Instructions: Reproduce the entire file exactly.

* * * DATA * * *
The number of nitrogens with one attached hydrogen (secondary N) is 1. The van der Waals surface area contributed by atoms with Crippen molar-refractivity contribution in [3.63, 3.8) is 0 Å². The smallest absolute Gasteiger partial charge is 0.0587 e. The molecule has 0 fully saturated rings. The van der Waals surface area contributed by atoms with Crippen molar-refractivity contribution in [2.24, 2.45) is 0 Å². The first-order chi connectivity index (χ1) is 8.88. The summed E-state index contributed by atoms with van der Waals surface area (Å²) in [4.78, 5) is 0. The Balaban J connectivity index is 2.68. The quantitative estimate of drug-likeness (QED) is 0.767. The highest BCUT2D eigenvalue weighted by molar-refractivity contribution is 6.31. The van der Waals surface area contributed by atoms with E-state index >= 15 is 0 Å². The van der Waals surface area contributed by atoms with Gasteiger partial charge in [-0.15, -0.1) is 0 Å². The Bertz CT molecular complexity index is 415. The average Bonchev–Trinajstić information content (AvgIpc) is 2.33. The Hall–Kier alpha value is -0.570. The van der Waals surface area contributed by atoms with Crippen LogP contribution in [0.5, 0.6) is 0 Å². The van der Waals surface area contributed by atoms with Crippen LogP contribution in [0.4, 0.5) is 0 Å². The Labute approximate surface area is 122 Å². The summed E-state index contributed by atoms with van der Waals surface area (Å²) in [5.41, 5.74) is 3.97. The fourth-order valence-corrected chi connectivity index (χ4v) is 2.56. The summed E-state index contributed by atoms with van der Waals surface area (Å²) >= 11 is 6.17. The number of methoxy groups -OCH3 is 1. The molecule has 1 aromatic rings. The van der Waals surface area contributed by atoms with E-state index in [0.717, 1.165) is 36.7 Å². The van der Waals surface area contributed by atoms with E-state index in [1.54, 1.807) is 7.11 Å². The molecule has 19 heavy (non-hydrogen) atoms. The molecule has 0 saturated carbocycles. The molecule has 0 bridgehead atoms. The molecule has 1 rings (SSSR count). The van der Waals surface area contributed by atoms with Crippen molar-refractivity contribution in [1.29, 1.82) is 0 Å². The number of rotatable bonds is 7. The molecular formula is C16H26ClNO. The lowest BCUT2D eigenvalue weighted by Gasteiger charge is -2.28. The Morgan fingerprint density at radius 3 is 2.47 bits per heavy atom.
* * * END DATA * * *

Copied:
The number of nitrogens with one attached hydrogen (secondary N) is 1. The van der Waals surface area contributed by atoms with Crippen molar-refractivity contribution in [3.63, 3.8) is 0 Å². The smallest absolute Gasteiger partial charge is 0.0587 e. The molecule has 0 fully saturated rings. The van der Waals surface area contributed by atoms with Crippen molar-refractivity contribution in [2.24, 2.45) is 0 Å². The first-order chi connectivity index (χ1) is 8.88. The summed E-state index contributed by atoms with van der Waals surface area (Å²) in [4.78, 5) is 0. The Balaban J connectivity index is 2.68. The quantitative estimate of drug-likeness (QED) is 0.767. The highest BCUT2D eigenvalue weighted by molar-refractivity contribution is 6.31. The van der Waals surface area contributed by atoms with E-state index >= 15 is 0 Å². The van der Waals surface area contributed by atoms with Gasteiger partial charge in [-0.15, -0.1) is 0 Å². The Bertz CT molecular complexity index is 415. The average Bonchev–Trinajstić information content (AvgIpc) is 2.33. The Hall–Kier alpha value is -0.570. The van der Waals surface area contributed by atoms with Crippen LogP contribution in [0.5, 0.6) is 0 Å². The van der Waals surface area contributed by atoms with Crippen LogP contribution in [0.4, 0.5) is 0 Å². The Labute approximate surface area is 122 Å². The summed E-state index contributed by atoms with van der Waals surface area (Å²) in [5.41, 5.74) is 3.97. The fourth-order valence-corrected chi connectivity index (χ4v) is 2.56. The summed E-state index contributed by atoms with van der Waals surface area (Å²) >= 11 is 6.17. The number of methoxy groups -OCH3 is 1. The molecule has 1 aromatic rings. The van der Waals surface area contributed by atoms with E-state index in [0.717, 1.165) is 36.7 Å². The van der Waals surface area contributed by atoms with E-state index in [1.54, 1.807) is 7.11 Å². The molecule has 19 heavy (non-hydrogen) atoms. The molecule has 0 saturated carbocycles. The molecule has 0 bridgehead atoms. The molecule has 1 rings (SSSR count). The van der Waals surface area contributed by atoms with Crippen molar-refractivity contribution in [1.29, 1.82) is 0 Å². The number of rotatable bonds is 7. The molecular formula is C16H26ClNO. The lowest BCUT2D eigenvalue weighted by Gasteiger charge is -2.28. The Morgan fingerprint density at radius 3 is 2.47 bits per heavy atom.